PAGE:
Still Alive: Katsuyori Shibata Interviewed (1/2)

Katsuyori Shibata on returns and the future

Katsuyori Shibata’s surprise grappling exhibition with Zack Sabre Jr. at the Nippon Budokan during the G1 Climax final will inarguably be one of the enduring highlights of 2021. The Wrestler’s appearance understandably sparked a wave of speculation and rumour, as well as bright hopes for the Shibata’s future four and a half years removed from his last pro-wrestling match with Kazuchika Okada. To talk everything out, we sat down with the man himself. 

Taking what I could do and everything into account, Zack was the right opponent


–So we have to talk about the elephant in the room, and that grappling match. 

Shibata: Truth is, I’d actually those shorts for that match made for both of us. Of course, if Zack had made the G1 finals, it wouldn’t have happened, but it all lined up. 

–So all along it had to be Zack?

Shibata: Well, taking into account what I wanted to do, and what I can do, it all led to him being the best opponent. He and I are about the same size, so I went to my usual gear makers and asked for two sets of shorts, one white with a British flag on there. 


Shibata: So I got a bit of a weird look asking for a British flag (laughs). I managed to get the shorts to him indirectly, but whether he would wear them, that was up to him. Then when he came out not just in those shorts but with that same old ring jacket he used to wear as well, it was like ‘ah, he got the message!’. It was a bit of telepathic communication. 

–So how did everything come together?

Shibata: I’d suggested to the company what I wanted to do, and they made the connection to Zack, so it was a bit circuitous. But he’d been bringing my name up in his comments backstage, and at any rate, from when I first got hurt and started thinking about what I could do, I figured the best way would be to start with something that didn’t involve any strikes. Not just for me, but for the people watching as well. 


Shibata: What you saw with the grappling rules thing, that was a step forward. A big step forward, like something went from zero to 1 in my mind, but a step forward. And it took me four and a half years to get to that point; not a two steps forward one step back thing, but the culmination of a ton of effort and inching forward to that point.

You could call those five minutes the antithesis of modern NJPW

–It was a tough journey. 

Shibata: I think the most stressful part about it is hearing the constant talk, and all the questions about coming back. It sucks not having an answer, not having anything to say. I figured that if I got myself to the US, the questions would stop, but people kept asking there as well.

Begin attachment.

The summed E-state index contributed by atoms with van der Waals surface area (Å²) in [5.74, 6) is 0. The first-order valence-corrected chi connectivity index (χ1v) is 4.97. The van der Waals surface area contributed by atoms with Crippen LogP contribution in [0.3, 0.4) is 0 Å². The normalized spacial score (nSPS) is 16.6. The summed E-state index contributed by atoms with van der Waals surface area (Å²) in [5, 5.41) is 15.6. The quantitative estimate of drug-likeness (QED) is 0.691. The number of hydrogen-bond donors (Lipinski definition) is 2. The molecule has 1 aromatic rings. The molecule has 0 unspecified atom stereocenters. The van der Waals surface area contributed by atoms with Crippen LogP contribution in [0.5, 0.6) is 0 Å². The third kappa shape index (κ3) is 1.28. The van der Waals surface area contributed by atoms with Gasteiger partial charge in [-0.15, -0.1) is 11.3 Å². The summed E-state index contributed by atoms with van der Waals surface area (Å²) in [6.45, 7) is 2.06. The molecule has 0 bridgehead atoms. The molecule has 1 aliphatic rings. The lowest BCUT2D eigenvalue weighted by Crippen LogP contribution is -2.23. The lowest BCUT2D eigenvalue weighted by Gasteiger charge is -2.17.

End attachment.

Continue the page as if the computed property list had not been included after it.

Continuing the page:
–That’s understandable. 

Shibata: But the difference with America compared to Japan is people would be more direct and straightforward. They’d be saying ‘I’m looking forward to seeing you back in the ring someday!’ and I could deal with that pretty cheerfully ‘I’m doing the best I can, thanks for waiting!’. Always a positive, easy exchange. Japan, things would be a little different, more nuanced. But either way, people were looking out for me, showing support and that’s a good thing, for sure.

–Obviously, our fans want to see you back. 

Shibata: Right, but responding to that kind of comment or question, I’ve found I have to be really careful with my choice of words. There’s differences in opinion, and then you have people taking things in different ways. I never want to cause any misunderstanding.

–There are fans that want you back, but at the same time, there’s concern over your wellbeing. 

Shibata: So I feel it’s been best to be positive and just thank people for their support. That way everyone’s happy.

–There was this incredible reaction from the crowd when they realised what was going to happen that night in the Budokan.

Shibata: It was the same at the announcers’ desks (laughs). But that was because it was organic, right? That ring is a surreal place, but this was something real and raw. You know, I never just want to keep up appearances when it comes to wrestling. 

–I see. 

Shibata: I think there’s a will and an emotion that’s been missing in a lot of NJPW matches in Japan of late.  You might say what you saw in that five minutes was the antithesis of recent NJPW. 

–So there was a message to that?

Shibata: Look, I’m not throwing anybody under the bus at all. Every single one of the wrestlers are busting their asses every night and I absolutely understand that. But there’s an essence, something very important about NJPW that’s been chipped away at. I can’t really put it into words, but I think there are fans that feel without this X factor, it isn’t quite NJPW, or isn’t quite the NJPW that resonates with them, and that’s been really hampered in this COVID era.

It doesn’t end here 


–So you’re standing in the ring in the Nippon Budokan, and that bell is about to sound. What was going through your mind at that moment?

Shibata: Just ‘oh, hey, this is what I used to do!’. It was like something was reawakened within me that had been in a coma for four and a half years. The spotlight, the feel of that mat under my feet. I don’t think medical science can explain it. 

–The power of professional wrestling. 

Shibata: It’s a real thing, it really is. It’s nice to have the comments from the fans that tell you that what you do meant something to them, but really, it’s for me as much as for them. Just being in that ring fills you with this energy.

–So what was it like being out there in front of a crowd again?

Shibata: They aren’t allowed to raise their voices, but I definitely felt the energy in the room. I wouldn’t say I was nervous, it was just a kind of cool, collected excitement. After the match I got out the ring, then got back in and took a bump; I’m still not sure why (laughs).

–That bump got a reaction from the crowd though.